Chess Chat: Q&A with Karen Thurm Safran, Author of Parenting—Let’s Make a Game of It

Many people know you as the powerful marketing force behind some amazing companies and products. Authoring a parenting book seems to be an interesting career pivot for you. What motivated you to become an author? Thanks for including me on your blog… and for the compliment. Wow, we’ve known each other for nearly twenty yearsContinue reading “Chess Chat: Q&A with Karen Thurm Safran, Author of Parenting—Let’s Make a Game of It”

Chess Chat: Q&A with Devanshi Rathi, UC Berkeley Student and Nonprofit Founder

Devanshi Rathi is a current undergraduate student at the University of California, Berkeley. She is a passionate chess player and enjoys playing and watching different sports. Her mission in life is to create a positive difference in the world around her. She is trying to do that through her foundation, the Devanshi Rathi Foundation, aContinue reading “Chess Chat: Q&A with Devanshi Rathi, UC Berkeley Student and Nonprofit Founder”

Chess Chat: Q&A with Jessica Lauser, U.S. Blind Champion

Jessica Lauser hails from Northern California’s San Francisco Bay Area, and has been an avid participant in tournament chess, both there and elsewhere, for a number of years, playing 175 rated events throughout the country, so far. A graduate, in History, from San Francisco State University, Jessica worked for the Internal Revenue Service—last year—and nowContinue reading “Chess Chat: Q&A with Jessica Lauser, U.S. Blind Champion”

Chess Chat: Q&A with Evan Rabin, CEO of Premier Chess

Evan Rabin was born and raised in New York. He graduated from Brandeis University Cum Laude with a BA in Business and International Global Studies in 2012. He founded Premier Chess, which currently offers programs in 44 schools and companies. How old were you when you first learned how to play chess? Who taught you?Continue reading “Chess Chat: Q&A with Evan Rabin, CEO of Premier Chess”

A Friendly Rivalry: Eric Schiller VS Emory Tate

  There’s an ancient Hebrew proverb that goes something like, “The Rivalry of scholars advances wisdom.” And such was the case of the rivalry between Eric Schiller and Emory Tate. So it was a very special occasion at the Fremont Summer Chess Camp when when Eric Schiller did a two-hour lesson on his three gamesContinue reading “A Friendly Rivalry: Eric Schiller VS Emory Tate”

What are the Advantages/Disadvantages of Castling in Chess?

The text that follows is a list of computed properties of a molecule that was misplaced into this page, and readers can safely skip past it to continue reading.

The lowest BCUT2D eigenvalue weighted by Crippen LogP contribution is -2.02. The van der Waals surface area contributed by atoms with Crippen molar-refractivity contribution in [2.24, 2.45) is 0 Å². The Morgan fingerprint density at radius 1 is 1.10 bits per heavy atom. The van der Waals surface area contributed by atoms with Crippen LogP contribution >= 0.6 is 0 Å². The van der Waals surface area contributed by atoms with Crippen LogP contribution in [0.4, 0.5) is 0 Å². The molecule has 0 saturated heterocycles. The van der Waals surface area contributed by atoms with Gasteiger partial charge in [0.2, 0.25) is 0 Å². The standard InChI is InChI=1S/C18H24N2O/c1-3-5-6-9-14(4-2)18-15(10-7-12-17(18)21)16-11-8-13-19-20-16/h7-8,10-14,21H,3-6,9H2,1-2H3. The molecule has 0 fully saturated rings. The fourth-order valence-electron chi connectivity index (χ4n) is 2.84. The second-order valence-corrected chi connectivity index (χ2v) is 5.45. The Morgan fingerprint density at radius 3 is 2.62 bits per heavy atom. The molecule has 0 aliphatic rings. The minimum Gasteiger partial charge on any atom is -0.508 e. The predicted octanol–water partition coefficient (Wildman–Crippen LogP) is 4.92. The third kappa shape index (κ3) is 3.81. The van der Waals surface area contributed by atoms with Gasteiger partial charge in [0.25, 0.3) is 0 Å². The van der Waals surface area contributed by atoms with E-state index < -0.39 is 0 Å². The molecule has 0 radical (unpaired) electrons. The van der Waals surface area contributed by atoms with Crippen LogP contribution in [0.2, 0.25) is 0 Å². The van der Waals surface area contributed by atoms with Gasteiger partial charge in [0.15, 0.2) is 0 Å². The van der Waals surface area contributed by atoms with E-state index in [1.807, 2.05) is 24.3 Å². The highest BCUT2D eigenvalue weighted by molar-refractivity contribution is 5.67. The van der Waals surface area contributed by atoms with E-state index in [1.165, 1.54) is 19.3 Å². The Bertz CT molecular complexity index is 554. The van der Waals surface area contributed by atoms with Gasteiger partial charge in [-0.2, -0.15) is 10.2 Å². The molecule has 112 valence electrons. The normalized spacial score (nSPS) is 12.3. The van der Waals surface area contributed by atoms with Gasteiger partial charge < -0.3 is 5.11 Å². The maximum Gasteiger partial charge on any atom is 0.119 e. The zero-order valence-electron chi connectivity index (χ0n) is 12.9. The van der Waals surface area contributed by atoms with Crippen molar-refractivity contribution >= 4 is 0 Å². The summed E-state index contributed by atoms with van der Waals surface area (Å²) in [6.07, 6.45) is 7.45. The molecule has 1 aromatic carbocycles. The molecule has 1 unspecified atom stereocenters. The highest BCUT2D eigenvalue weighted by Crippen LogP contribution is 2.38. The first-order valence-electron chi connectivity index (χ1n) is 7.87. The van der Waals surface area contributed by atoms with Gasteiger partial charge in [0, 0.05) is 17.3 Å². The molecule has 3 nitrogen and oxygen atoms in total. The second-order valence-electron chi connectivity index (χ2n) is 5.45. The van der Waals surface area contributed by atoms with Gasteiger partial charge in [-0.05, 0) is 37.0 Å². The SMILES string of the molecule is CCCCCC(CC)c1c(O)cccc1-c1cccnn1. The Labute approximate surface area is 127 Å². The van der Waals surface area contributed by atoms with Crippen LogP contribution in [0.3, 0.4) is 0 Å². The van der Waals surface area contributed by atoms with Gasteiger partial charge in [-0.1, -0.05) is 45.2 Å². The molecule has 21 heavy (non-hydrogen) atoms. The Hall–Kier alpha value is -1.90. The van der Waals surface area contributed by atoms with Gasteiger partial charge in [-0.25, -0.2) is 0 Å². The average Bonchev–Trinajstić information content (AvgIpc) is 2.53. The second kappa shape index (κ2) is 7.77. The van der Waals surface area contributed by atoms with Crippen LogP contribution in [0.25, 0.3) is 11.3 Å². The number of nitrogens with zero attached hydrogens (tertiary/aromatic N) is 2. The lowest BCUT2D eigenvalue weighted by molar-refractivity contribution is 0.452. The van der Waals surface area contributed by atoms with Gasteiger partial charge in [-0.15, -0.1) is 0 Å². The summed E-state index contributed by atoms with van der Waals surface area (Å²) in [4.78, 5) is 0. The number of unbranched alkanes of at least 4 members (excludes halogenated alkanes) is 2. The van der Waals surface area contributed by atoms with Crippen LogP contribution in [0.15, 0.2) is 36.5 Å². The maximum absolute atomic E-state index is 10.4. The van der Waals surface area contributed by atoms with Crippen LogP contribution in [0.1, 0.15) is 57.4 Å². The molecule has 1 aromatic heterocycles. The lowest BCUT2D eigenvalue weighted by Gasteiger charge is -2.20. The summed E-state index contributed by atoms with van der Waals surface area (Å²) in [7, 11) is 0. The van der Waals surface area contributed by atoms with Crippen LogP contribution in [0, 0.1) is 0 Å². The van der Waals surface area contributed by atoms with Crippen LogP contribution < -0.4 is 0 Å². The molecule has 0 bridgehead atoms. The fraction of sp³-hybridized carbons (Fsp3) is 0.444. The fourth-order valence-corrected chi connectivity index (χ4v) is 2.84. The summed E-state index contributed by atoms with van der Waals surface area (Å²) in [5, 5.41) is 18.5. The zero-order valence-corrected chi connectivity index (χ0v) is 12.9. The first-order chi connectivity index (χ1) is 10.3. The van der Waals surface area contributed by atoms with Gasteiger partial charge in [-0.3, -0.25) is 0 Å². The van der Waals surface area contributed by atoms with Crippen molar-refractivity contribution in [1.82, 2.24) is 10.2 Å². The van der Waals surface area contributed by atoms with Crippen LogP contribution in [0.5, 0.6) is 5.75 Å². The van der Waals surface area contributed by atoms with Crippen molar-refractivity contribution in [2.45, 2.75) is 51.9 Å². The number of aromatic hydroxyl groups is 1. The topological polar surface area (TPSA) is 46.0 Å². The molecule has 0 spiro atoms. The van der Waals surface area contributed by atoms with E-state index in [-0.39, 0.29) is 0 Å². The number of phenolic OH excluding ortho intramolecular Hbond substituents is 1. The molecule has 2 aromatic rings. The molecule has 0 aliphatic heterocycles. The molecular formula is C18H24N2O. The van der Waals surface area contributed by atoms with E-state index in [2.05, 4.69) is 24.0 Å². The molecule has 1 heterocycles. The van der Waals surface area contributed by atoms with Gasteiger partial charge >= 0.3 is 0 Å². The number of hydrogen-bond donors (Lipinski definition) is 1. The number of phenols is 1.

My answer as posted on Quora here: http://qr.ae/DyzTt Castling is the only time in chess when a player is allowed to move two of his/her own pieces simultaneously. The rearrangement that occurs when a player castles is beneficial because the king usually finds increased safety away from the dangerous center files while the rook boostsContinue reading “What are the Advantages/Disadvantages of Castling in Chess?”

Why is Fabiano Caruana Dominating the Strongest Chess Tournament Ever?

  Yesterday in chess class, one of my students asked me, “How is it possible for Fabiano Caruana to play chess so well?” I answered her by saying that it is a,”Combination of talent, passion for chess, hard work and experience.” When another child asked me about his experience, I explained that, “It takes learningContinue reading “Why is Fabiano Caruana Dominating the Strongest Chess Tournament Ever?”

Fremont Summer Chess Camp: Week 3

The Torres Chess and Music Academy is constantly at work making sure the events we offer your children are the very best in California. Below are some images from week 3 of the 2014 Fremont Summer Chess Camp. There is still one more week left in our chess camp at Mission San Jose Elementary SchoolContinue reading “Fremont Summer Chess Camp: Week 3”

Fremont Summer Chess Camp: Week 1

The first week of the Torres Chess and Music Academy’s Fremont Summer Camp was a smashing success. One parent even asked me why our camp was so much better than the other chess classes in the Bay Area. I answered, “The real secret is in enthusiasm. It is the magic we use to transform challengesContinue reading “Fremont Summer Chess Camp: Week 1”